Abu Dhabi, UAETuesday 16 July 2019

The Debt Panel: Suicidal Sharjah resident overloaded by debts and his diabetic daughter’s medical bills

The Indian earns Dh6,500 and has loans with three banks and monthly medical expenses of Dh1,000 for his seven-year-old daughter.
Clockwise from top left: Ambareen Musa, founder and chief executive of Souqalmal.com, The National columnist Keren Bobker, Rasheda Khatun from Financial Life Planner, and Jamel Alvi, chief credit officer of Abu Dhabi Islamic Bank, during a round-table panel discussion on why people are getting into excessive debt, how this situation can be resolved and where they can turn for help. Ravindranath K / The National and Marwan Alhammadi / The National
Clockwise from top left: Ambareen Musa, founder and chief executive of Souqalmal.com, The National columnist Keren Bobker, Rasheda Khatun from Financial Life Planner, and Jamel Alvi, chief credit officer of Abu Dhabi Islamic Bank, during a round-table panel discussion on why people are getting into excessive debt, how this situation can be resolved and where they can turn for help. Ravindranath K / The National and Marwan Alhammadi / The National

This is to address the grievance and pain I am carrying on my shoulders in offsetting my debts. At times I feel tired and wish to die, but that’s not the solution. So please help me in negotiating with my bankers. I have three loans with three different banks that have accumulated to Dh165,000. I borrowed the money to pay for my seven-year-old daughter’s medical treatment. She has type 1 diabetes and every month I have expenses for her medical needs that are to the tune of Dh1,000. I took out one loan and then my debts accumulated due to family maintenance and to cover a failed business.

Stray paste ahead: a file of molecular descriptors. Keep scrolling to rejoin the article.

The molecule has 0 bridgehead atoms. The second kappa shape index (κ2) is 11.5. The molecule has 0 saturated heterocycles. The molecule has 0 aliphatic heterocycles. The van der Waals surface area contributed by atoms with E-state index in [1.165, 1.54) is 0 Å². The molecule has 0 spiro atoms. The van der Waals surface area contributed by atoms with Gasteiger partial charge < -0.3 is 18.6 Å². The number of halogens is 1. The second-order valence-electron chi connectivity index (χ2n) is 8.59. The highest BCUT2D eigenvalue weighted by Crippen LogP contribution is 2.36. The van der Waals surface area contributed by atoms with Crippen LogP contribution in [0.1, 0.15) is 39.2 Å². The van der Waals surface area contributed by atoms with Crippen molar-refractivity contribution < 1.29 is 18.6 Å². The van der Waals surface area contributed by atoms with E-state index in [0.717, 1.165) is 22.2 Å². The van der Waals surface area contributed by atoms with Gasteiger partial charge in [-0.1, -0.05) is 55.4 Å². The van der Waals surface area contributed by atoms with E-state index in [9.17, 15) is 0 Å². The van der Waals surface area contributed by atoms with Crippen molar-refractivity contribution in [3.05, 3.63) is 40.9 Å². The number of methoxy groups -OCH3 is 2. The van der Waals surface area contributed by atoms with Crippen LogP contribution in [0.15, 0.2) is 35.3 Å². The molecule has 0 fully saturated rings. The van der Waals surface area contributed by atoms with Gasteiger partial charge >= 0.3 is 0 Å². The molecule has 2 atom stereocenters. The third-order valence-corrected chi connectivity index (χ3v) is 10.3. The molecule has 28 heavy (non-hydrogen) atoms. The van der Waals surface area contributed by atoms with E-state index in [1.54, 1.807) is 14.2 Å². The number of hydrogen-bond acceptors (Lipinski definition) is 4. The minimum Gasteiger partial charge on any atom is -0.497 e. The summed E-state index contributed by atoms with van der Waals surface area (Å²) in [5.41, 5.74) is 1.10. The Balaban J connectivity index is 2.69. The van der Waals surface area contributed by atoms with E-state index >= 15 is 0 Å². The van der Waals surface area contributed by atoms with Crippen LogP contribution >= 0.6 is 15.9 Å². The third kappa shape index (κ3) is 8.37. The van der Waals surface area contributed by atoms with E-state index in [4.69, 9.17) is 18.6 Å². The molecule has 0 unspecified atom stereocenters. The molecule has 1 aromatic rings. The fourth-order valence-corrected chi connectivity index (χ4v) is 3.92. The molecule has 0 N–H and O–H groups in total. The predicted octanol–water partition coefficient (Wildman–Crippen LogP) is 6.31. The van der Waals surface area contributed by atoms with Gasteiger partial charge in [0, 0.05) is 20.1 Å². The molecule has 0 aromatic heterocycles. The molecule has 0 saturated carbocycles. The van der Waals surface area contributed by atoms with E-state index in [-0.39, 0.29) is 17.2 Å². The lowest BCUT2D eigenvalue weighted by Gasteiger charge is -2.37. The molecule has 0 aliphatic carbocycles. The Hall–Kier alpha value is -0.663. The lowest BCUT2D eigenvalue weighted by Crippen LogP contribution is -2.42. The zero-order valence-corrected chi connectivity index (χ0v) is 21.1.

​My salary is Dh6,500 and my earnings go on repayments with nothing left in hand to live on or take care of family. I have not disclosed my situation to my family in India, plus there is nobody to help me. I have tried all possible ways. Can you help me in negotiating with bankers to consolidate my debt and to increase the tenure of my repayments. I can pay up to Dh4,000 per month. I don’t want to end my life and to be declared a fraudster. SM, Sharjah

Debt panellist 1: Rasheda Khatun Khan, a wealth and wellness planner and founder of Design Your Life

The emotional burden of financial distress is not to be taken lightly. It is not uncommon for debtors to feel so distressed that the thought of taking their own life is something that crosses their mind. The pain of everyday life can get so much so that some feel it’s a way out. Some even think it will end the suffering. This is not the solution my friend.

An external factor like money should never take you away from the real essence of life, and that’s measuring the quality of your relationships with your loved ones. This can remain as rich as you wish. And in times like this you really need them. Don’t go at this on your own. Find your support circle; this is so important. Not only can they be there to hear your troubles, but they can even help you with new ideas and solutions. Perhaps you can call upon your family members too – you never know they may just be able to help. Asking for help is not a sign of weakness as many seem to think, but a sign of true courage. It actually allows your friends and family to be there for you as I’m sure you would do the same. It allows your loved ones to do their job.